-- Jared Wiener
"Politics shapes everything about our world, country, state, and city... it's everywhere; and because of this I want to be well educated in this area so that I can help shape and make these political decisions."
-- Abigail Chewning
"The Politics major is a special major not only because of the fact that everything in this world comes down to politics and power relations, but also because it can be the most depressing as well as the most inspiring thing a student can encounter, with the potential to change the course of his or her life. Whether you are interested in the sciences and technologies, the stock market and multinational corporations, social welfare and civil rights, or anything in between, a good background in the socio-political field of academia will only help you understand better all other fields of study and see the subtle connections between them.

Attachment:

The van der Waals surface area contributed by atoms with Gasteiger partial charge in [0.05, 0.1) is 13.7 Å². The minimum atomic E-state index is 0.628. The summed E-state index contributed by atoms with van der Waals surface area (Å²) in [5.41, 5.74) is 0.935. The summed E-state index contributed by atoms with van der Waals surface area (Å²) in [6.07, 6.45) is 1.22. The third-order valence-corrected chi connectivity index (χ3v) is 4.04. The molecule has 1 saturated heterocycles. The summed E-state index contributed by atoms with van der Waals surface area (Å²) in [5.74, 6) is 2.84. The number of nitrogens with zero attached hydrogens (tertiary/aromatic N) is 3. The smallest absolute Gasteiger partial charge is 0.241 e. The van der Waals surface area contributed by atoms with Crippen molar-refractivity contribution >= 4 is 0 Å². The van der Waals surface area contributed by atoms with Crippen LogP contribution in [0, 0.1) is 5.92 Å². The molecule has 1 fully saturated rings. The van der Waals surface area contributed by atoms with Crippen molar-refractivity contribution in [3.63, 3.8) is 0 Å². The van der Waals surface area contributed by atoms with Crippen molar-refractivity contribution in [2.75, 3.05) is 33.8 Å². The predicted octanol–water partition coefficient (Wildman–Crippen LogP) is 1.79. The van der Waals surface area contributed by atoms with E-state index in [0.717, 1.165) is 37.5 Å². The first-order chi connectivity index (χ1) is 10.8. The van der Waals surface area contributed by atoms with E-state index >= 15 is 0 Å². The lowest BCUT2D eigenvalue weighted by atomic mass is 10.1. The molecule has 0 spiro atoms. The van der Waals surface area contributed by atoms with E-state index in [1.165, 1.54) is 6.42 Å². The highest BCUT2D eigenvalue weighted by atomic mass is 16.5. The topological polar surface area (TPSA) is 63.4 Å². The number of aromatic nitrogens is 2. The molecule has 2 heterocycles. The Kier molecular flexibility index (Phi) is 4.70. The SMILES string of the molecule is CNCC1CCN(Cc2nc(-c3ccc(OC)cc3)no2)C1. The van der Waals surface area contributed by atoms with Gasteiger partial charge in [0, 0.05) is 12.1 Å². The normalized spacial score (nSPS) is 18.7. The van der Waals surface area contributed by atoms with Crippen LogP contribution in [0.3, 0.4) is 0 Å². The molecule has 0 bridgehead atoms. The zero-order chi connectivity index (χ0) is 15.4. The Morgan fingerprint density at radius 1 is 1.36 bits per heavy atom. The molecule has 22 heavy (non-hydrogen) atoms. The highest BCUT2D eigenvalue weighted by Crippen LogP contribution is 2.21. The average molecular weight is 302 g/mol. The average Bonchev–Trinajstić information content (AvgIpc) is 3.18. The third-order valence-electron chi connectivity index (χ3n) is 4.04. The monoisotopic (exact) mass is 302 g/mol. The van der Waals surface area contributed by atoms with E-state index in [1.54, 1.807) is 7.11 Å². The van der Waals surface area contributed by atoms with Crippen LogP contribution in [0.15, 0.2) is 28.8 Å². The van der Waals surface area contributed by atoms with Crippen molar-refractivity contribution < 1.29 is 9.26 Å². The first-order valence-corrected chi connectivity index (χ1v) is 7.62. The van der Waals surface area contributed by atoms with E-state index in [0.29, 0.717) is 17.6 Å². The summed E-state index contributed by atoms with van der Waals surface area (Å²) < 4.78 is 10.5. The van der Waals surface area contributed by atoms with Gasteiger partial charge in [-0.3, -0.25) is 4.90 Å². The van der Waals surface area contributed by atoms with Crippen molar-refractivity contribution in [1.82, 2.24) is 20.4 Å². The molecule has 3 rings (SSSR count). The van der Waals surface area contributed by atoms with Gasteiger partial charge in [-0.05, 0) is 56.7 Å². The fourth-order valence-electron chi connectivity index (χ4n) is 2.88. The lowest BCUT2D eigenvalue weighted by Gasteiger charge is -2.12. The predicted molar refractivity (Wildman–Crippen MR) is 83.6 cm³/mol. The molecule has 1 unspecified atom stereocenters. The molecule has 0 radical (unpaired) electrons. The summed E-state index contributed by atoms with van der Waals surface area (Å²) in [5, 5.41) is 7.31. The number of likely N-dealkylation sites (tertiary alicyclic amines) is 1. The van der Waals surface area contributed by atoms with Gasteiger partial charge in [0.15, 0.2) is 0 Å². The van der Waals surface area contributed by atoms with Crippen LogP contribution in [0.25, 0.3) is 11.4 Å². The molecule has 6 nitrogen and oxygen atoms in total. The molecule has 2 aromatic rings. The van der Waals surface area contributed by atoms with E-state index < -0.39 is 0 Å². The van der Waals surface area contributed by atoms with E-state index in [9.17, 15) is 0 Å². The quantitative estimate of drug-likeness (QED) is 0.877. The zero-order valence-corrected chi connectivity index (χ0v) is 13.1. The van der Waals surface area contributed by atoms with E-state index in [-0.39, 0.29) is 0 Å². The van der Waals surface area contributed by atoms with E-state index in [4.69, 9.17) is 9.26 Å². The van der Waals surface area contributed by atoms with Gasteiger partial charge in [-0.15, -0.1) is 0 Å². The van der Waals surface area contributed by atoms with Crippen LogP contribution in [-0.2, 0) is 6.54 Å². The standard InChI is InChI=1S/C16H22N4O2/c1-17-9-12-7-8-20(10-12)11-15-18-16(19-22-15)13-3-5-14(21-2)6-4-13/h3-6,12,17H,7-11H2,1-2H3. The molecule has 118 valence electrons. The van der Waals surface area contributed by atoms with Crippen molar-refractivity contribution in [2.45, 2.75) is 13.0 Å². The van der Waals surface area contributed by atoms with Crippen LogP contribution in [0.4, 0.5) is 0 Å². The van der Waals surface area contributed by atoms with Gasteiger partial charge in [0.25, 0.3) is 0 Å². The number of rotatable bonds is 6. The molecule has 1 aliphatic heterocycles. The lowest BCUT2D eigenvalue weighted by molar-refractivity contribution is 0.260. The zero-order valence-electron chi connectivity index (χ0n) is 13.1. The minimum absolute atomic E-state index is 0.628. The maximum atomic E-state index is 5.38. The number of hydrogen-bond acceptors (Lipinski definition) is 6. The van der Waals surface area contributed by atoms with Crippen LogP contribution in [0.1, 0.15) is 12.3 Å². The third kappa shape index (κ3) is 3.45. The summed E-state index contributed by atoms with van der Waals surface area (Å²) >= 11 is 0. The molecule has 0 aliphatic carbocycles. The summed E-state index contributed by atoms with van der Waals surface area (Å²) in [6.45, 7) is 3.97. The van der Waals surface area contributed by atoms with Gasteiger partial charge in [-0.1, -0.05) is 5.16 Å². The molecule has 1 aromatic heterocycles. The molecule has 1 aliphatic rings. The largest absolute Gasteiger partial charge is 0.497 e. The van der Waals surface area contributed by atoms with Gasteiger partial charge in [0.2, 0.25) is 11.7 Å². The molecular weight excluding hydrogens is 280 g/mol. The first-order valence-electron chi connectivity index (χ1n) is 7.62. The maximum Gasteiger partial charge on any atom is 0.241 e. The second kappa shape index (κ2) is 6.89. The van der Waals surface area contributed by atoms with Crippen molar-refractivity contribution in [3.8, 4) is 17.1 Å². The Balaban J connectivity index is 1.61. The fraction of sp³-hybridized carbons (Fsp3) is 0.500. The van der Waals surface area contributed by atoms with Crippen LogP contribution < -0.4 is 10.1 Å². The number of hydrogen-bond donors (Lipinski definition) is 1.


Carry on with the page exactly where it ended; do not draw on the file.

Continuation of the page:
"But more than anything, the politics major will create in you the incentive to seek the truth in life beyond the realm of norm and popular discourse; it will inspire you to be better informed and more aware of your surroundings and the realities in the world, the way that any person who claims to be living in a democratic society should be."
-- Ivan Topalov